Addressing Physical Competency In A Club Setting
March 18, 2015 | Categories: Fitness/Mental Training, Blog, Coaching, Players
By Jimmy Jarmuth, Club Director, Illini Elite
In the last few years there has been plenty of research and innovation going on in the sport of volleyball in terms of how we train. This can be partially attributed to the increased attention that is being given to injuries as of late; including overuse injuries, which have grown tremendously in its relevance. This led our club, Illini Elite, to take a look at ourselves to see not only how we are preventing injuries to our players, but also how we are training them as a whole.
We were lucky enough to have some extremely helpful guidance along the way. We enlisted the help of Randy Ballard, athletic trainer with the University of Illinois Women's Volleyball team. In addition to his role with the volleyball program, Randy has also trained Track & Field athletes, both at Illinois as well as with Team USA. He has done tireless research on the topic and continually improves the tactics and strategies that he and the athletic training staff implement.
The first step of the process was to figure out what would be the most important areas for us to focus on. In deciding this, we needed to take into account where in the maturation process our players were. As you would imagine, this can vary greatly between a 14 year old compared to an 18 year old. Certain methods would be either less feasible or would be less indicative of deficiencies that we were looking to measure. Randy was also able to give us feedback on deficiencies he consistently sees players arriving with at the collegiate level. We can then prepare them to be at their best while they are playing at our club, and also arriving at college much closer physically to where they need to be.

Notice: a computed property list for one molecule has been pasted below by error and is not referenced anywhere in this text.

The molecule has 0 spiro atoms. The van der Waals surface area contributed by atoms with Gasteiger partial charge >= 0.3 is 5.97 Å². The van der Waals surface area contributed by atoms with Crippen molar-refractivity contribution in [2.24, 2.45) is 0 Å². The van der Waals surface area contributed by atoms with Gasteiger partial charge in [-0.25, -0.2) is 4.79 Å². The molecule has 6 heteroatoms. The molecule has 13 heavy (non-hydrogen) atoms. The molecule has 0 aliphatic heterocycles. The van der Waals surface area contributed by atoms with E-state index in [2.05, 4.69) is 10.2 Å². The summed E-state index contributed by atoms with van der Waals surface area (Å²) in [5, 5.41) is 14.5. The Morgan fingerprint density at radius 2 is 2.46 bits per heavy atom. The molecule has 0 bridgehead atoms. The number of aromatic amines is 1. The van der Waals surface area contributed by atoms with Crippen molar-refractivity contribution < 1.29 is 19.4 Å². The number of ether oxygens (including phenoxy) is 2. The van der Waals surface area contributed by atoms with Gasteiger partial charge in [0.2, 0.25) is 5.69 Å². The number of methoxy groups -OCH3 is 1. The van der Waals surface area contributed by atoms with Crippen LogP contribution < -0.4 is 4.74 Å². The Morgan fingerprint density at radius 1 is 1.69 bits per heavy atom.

Although there are many areas of importance, we started with just a few and added more as time went on. The three areas that we focused on first are:
- Trunk Integrity
- Ankle Mobility
- Landing Competency
After we figured out the important areas to attend to we needed to then come up with a plan of action for addressing those issues. We were able to do this in a couple different ways. The first was to adjust certain aspects of our active dynamic warm-up, which our players complete at the beginning of every practice. We noticed that some of the things that we were doing were outdated, unnecessary, or at least somewhat counterproductive. We were able to replace these parts with exercises or stretches that were in line with our new agenda. The other way we addressed these areas of concern was through our lifting/conditioning program. Prior to last season, after years of designing our own programs, we decided to partner with Warbird Training Academy. Warbird is a local company that provides training and designs programs for individuals and groups in the Bloomington-Normal area for a variety of sports. We were able to work in conjunction with them in order to ensure the program was designed to suit our needs. Between this and adjusting our active dynamic warm-up we were able to cover all 3 areas in a variety of ways.
You may more commonly refer to Trunk Integrity as "core strength" or something along those lines. However you word it, it is an extremely important aspect of volleyball. A majority of volleyball movements require strength from this area in order to perform them at a high level. Examples include creating torque when hitting, maintaining posture/body position when passing, properly penetrating/resisting force when blocking, etc. We were able to address this area of concern a few different ways. The first is through our warm-up routine which is done in lines from one end line to the other. Players begin in push-up position at one end line. They stay in push-up position as they walk three times and then perform a push-up. They repeat this process until they reach the center line where they rotate 180 degrees and continue to the end line. As they perform this we are looking for the players to keep their hips in a straight line from their shoulders to feet. As they perform their push-up we are looking at two different aspects. One is how far down players are able to go during the eccentric phase. The second is how the concentric phase is initiated. Players with a high level of trunk integrity will be able to keep their bodies in line as the concentric phase is initiated. Players with a low level of trunk integrity will have their hips dip down during the concentric phase.